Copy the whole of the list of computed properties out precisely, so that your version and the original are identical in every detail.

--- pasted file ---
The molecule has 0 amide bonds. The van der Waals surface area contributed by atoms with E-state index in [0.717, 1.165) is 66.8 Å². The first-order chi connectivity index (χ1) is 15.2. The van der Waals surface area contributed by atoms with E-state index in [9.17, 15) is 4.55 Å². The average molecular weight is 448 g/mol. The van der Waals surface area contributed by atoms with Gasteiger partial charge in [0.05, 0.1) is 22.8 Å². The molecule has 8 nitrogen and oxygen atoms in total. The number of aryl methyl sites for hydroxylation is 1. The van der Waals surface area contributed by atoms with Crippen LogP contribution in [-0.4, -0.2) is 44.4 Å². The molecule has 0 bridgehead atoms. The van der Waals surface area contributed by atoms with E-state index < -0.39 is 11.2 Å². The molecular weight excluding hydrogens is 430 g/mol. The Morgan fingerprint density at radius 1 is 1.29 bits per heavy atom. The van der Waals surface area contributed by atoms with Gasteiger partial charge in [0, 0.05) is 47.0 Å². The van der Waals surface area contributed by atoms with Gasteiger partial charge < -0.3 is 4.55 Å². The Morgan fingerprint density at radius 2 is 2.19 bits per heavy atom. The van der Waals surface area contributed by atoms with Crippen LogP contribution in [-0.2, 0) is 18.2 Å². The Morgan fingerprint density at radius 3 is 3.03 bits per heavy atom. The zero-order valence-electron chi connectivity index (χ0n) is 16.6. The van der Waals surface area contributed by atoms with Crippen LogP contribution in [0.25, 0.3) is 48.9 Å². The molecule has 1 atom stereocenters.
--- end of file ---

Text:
The molecule has 0 amide bonds. The van der Waals surface area contributed by atoms with E-state index in [0.717, 1.165) is 66.8 Å². The first-order chi connectivity index (χ1) is 15.2. The van der Waals surface area contributed by atoms with E-state index in [9.17, 15) is 4.55 Å². The average molecular weight is 448 g/mol. The van der Waals surface area contributed by atoms with Gasteiger partial charge in [0.05, 0.1) is 22.8 Å². The molecule has 8 nitrogen and oxygen atoms in total. The number of aryl methyl sites for hydroxylation is 1. The van der Waals surface area contributed by atoms with Crippen LogP contribution in [-0.4, -0.2) is 44.4 Å². The molecule has 0 bridgehead atoms. The van der Waals surface area contributed by atoms with E-state index < -0.39 is 11.2 Å². The molecular weight excluding hydrogens is 430 g/mol. The Morgan fingerprint density at radius 1 is 1.29 bits per heavy atom. The van der Waals surface area contributed by atoms with Gasteiger partial charge in [0, 0.05) is 47.0 Å². The van der Waals surface area contributed by atoms with Gasteiger partial charge < -0.3 is 4.55 Å². The Morgan fingerprint density at radius 2 is 2.19 bits per heavy atom. The van der Waals surface area contributed by atoms with Crippen LogP contribution in [-0.2, 0) is 18.2 Å². The Morgan fingerprint density at radius 3 is 3.03 bits per heavy atom. The zero-order valence-electron chi connectivity index (χ0n) is 16.6. The van der Waals surface area contributed by atoms with Crippen LogP contribution in [0.25, 0.3) is 48.9 Å². The molecule has 1 atom stereocenters.